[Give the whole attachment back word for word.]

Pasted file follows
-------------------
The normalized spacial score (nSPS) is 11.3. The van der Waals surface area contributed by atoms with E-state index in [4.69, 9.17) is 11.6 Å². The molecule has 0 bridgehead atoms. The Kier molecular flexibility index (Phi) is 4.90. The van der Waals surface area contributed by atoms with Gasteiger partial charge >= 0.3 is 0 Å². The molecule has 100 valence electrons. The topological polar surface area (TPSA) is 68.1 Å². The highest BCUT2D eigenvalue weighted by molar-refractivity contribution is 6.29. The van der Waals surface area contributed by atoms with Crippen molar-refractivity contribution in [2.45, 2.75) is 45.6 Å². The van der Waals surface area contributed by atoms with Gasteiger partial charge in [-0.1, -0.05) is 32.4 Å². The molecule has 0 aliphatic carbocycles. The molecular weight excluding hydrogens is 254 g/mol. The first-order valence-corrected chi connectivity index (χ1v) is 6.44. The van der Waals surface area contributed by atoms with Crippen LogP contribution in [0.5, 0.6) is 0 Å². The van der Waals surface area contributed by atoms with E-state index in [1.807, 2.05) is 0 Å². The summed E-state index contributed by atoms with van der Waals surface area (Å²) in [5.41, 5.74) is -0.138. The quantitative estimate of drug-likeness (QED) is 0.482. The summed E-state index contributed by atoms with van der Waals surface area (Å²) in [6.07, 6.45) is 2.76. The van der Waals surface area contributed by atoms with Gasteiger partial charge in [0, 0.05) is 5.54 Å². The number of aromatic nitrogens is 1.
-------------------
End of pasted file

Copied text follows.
The normalized spacial score (nSPS) is 11.3. The van der Waals surface area contributed by atoms with E-state index in [4.69, 9.17) is 11.6 Å². The molecule has 0 bridgehead atoms. The Kier molecular flexibility index (Phi) is 4.90. The van der Waals surface area contributed by atoms with Gasteiger partial charge >= 0.3 is 0 Å². The molecule has 100 valence electrons. The topological polar surface area (TPSA) is 68.1 Å². The highest BCUT2D eigenvalue weighted by molar-refractivity contribution is 6.29. The van der Waals surface area contributed by atoms with Crippen molar-refractivity contribution in [2.45, 2.75) is 45.6 Å². The van der Waals surface area contributed by atoms with Gasteiger partial charge in [-0.1, -0.05) is 32.4 Å². The molecule has 0 aliphatic carbocycles. The molecular weight excluding hydrogens is 254 g/mol. The first-order valence-corrected chi connectivity index (χ1v) is 6.44. The van der Waals surface area contributed by atoms with Crippen LogP contribution in [0.5, 0.6) is 0 Å². The van der Waals surface area contributed by atoms with E-state index in [1.807, 2.05) is 0 Å². The summed E-state index contributed by atoms with van der Waals surface area (Å²) in [5.41, 5.74) is -0.138. The quantitative estimate of drug-likeness (QED) is 0.482. The summed E-state index contributed by atoms with van der Waals surface area (Å²) in [6.07, 6.45) is 2.76. The van der Waals surface area contributed by atoms with Gasteiger partial charge in [0, 0.05) is 5.54 Å². The number of aromatic nitrogens is 1.